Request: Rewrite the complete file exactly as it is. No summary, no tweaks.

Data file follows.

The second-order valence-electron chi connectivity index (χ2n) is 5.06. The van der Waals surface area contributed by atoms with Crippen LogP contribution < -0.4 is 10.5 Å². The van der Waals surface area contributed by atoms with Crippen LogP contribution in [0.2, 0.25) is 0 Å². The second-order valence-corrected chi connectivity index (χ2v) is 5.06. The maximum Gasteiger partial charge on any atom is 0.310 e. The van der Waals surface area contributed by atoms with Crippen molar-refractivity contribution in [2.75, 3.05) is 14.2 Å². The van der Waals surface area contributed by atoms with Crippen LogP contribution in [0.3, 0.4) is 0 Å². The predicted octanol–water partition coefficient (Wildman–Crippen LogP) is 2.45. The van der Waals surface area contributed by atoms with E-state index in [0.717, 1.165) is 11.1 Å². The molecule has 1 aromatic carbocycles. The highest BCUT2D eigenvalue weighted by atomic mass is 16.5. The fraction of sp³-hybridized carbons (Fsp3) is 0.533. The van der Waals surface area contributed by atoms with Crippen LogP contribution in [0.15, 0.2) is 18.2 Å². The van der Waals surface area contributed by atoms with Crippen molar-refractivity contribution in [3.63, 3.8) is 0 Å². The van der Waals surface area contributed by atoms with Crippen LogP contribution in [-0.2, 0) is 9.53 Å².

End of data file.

The second-order valence-electron chi connectivity index (χ2n) is 5.06. The van der Waals surface area contributed by atoms with Crippen LogP contribution < -0.4 is 10.5 Å². The van der Waals surface area contributed by atoms with Crippen LogP contribution in [0.2, 0.25) is 0 Å². The second-order valence-corrected chi connectivity index (χ2v) is 5.06. The maximum Gasteiger partial charge on any atom is 0.310 e. The van der Waals surface area contributed by atoms with Crippen molar-refractivity contribution in [2.75, 3.05) is 14.2 Å². The van der Waals surface area contributed by atoms with Crippen LogP contribution in [0.3, 0.4) is 0 Å². The predicted octanol–water partition coefficient (Wildman–Crippen LogP) is 2.45. The van der Waals surface area contributed by atoms with E-state index in [0.717, 1.165) is 11.1 Å². The molecule has 1 aromatic carbocycles. The highest BCUT2D eigenvalue weighted by atomic mass is 16.5. The fraction of sp³-hybridized carbons (Fsp3) is 0.533. The van der Waals surface area contributed by atoms with Crippen LogP contribution in [0.15, 0.2) is 18.2 Å². The van der Waals surface area contributed by atoms with Crippen molar-refractivity contribution in [3.63, 3.8) is 0 Å². The van der Waals surface area contributed by atoms with Crippen LogP contribution in [-0.2, 0) is 9.53 Å².